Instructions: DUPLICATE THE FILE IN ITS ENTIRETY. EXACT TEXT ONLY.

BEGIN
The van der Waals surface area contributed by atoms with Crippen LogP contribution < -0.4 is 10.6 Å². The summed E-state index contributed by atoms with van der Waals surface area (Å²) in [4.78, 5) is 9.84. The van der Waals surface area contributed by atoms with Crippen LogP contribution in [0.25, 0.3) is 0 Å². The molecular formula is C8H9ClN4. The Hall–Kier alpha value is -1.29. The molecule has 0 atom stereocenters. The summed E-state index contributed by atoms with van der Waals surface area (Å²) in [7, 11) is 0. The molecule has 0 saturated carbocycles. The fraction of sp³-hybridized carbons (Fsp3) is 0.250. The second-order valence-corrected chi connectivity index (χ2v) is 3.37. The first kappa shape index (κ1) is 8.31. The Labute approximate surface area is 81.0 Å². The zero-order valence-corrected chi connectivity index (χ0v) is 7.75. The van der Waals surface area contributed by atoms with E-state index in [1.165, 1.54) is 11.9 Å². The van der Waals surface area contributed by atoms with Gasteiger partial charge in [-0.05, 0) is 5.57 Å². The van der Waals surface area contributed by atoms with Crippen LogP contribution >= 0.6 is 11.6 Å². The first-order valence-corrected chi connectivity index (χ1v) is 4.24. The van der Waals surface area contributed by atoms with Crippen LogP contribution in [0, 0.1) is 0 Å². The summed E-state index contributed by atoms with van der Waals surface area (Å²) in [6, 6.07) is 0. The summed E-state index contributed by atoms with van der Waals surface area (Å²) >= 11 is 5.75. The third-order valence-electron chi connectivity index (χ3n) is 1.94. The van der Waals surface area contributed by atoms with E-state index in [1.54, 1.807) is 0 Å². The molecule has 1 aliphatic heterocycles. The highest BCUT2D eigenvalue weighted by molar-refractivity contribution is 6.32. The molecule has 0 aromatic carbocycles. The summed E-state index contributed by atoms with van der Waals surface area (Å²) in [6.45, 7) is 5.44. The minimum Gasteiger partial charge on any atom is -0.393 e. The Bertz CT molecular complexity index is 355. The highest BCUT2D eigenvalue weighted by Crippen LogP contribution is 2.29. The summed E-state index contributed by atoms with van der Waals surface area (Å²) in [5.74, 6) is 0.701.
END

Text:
The van der Waals surface area contributed by atoms with Crippen LogP contribution < -0.4 is 10.6 Å². The summed E-state index contributed by atoms with van der Waals surface area (Å²) in [4.78, 5) is 9.84. The van der Waals surface area contributed by atoms with Crippen LogP contribution in [0.25, 0.3) is 0 Å². The molecular formula is C8H9ClN4. The Hall–Kier alpha value is -1.29. The molecule has 0 atom stereocenters. The summed E-state index contributed by atoms with van der Waals surface area (Å²) in [7, 11) is 0. The molecule has 0 saturated carbocycles. The fraction of sp³-hybridized carbons (Fsp3) is 0.250. The second-order valence-corrected chi connectivity index (χ2v) is 3.37. The first kappa shape index (κ1) is 8.31. The Labute approximate surface area is 81.0 Å². The zero-order valence-corrected chi connectivity index (χ0v) is 7.75. The van der Waals surface area contributed by atoms with E-state index in [1.165, 1.54) is 11.9 Å². The van der Waals surface area contributed by atoms with Gasteiger partial charge in [-0.05, 0) is 5.57 Å². The van der Waals surface area contributed by atoms with Crippen LogP contribution >= 0.6 is 11.6 Å². The first-order valence-corrected chi connectivity index (χ1v) is 4.24. The van der Waals surface area contributed by atoms with Crippen LogP contribution in [0, 0.1) is 0 Å². The summed E-state index contributed by atoms with van der Waals surface area (Å²) in [6, 6.07) is 0. The summed E-state index contributed by atoms with van der Waals surface area (Å²) >= 11 is 5.75. The third-order valence-electron chi connectivity index (χ3n) is 1.94. The van der Waals surface area contributed by atoms with E-state index in [1.54, 1.807) is 0 Å². The molecule has 1 aliphatic heterocycles. The highest BCUT2D eigenvalue weighted by molar-refractivity contribution is 6.32. The molecule has 0 aromatic carbocycles. The summed E-state index contributed by atoms with van der Waals surface area (Å²) in [6.45, 7) is 5.44. The minimum Gasteiger partial charge on any atom is -0.393 e. The Bertz CT molecular complexity index is 355. The highest BCUT2D eigenvalue weighted by Crippen LogP contribution is 2.29. The summed E-state index contributed by atoms with van der Waals surface area (Å²) in [5.74, 6) is 0.701.